It can be challenging to live with a family member who has diabetes.
First, when someone in your family is newly diagnosed with diabetes, you may feel surprised, upset or overwhelmed – and so will the person who has the condition. Many people go through the stages of grief – denial, anger, bargaining, depression and acceptance – with a diabetes diagnosis if they don’t have the right coping skills, says Susan M. De Abate, a nurse, certified diabetes educator and team coordinator of the diabetes education program at Sentara Virginia Beach General Hospital in Virginia Beach, Virginia. Some people even stay in denial that they have it. (read more)
In the U.S. and other high-income countries, diabetes is a good news, bad news scenario. On one hand, people who have diabetes today fare better than they did 20 years ago. They are living longer and suffering fewer complications, such as heart disease, kidney disease, amputations, strokes, and blindness.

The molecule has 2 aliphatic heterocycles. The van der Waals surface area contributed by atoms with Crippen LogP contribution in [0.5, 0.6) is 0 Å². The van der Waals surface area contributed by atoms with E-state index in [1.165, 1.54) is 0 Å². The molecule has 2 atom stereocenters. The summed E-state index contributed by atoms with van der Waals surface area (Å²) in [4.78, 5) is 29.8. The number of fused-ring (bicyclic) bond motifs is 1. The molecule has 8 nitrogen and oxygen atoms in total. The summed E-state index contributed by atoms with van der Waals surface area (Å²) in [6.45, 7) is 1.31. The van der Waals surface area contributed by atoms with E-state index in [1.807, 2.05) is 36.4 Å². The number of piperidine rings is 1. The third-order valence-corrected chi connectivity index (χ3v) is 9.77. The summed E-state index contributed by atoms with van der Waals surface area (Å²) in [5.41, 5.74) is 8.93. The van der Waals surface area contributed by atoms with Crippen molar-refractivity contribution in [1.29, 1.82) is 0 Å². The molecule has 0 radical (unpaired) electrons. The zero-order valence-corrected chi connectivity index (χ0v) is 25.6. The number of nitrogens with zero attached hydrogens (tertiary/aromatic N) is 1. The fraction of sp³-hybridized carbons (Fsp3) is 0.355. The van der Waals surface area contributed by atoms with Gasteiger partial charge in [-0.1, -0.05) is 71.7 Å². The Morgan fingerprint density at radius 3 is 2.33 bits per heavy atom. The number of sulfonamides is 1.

On the other hand, more people are developing diabetes than experts even projected, with some 29 million people in the U.S. living with the disease today. One in four people with diabetes remains unaware and almost 90 percent with prediabetes don’t know their blood sugar is elevated. And the drop in complications is not enjoyed equally. Minorities, people with low incomes, and younger adults tend to suffer more than their white, affluent, and older counterparts. (read more)
Last week, the Trump administration made a new enemy: the American Diabetes Association. During a panel discussion at a forum for health care luminaries at Stanford University on Thursday, Trump’s budget director Mick Mulvaney told an audience that the GOP bill to repeal the Affordable Care Act would take care of people with pre-existing conditions, but only to an extent. “It doesn’t mean we should be required to take care of the person who sits home, drinks sugary drinks, doesn’t exercise, eats poorly, and gets diabetes,” he said. (read more)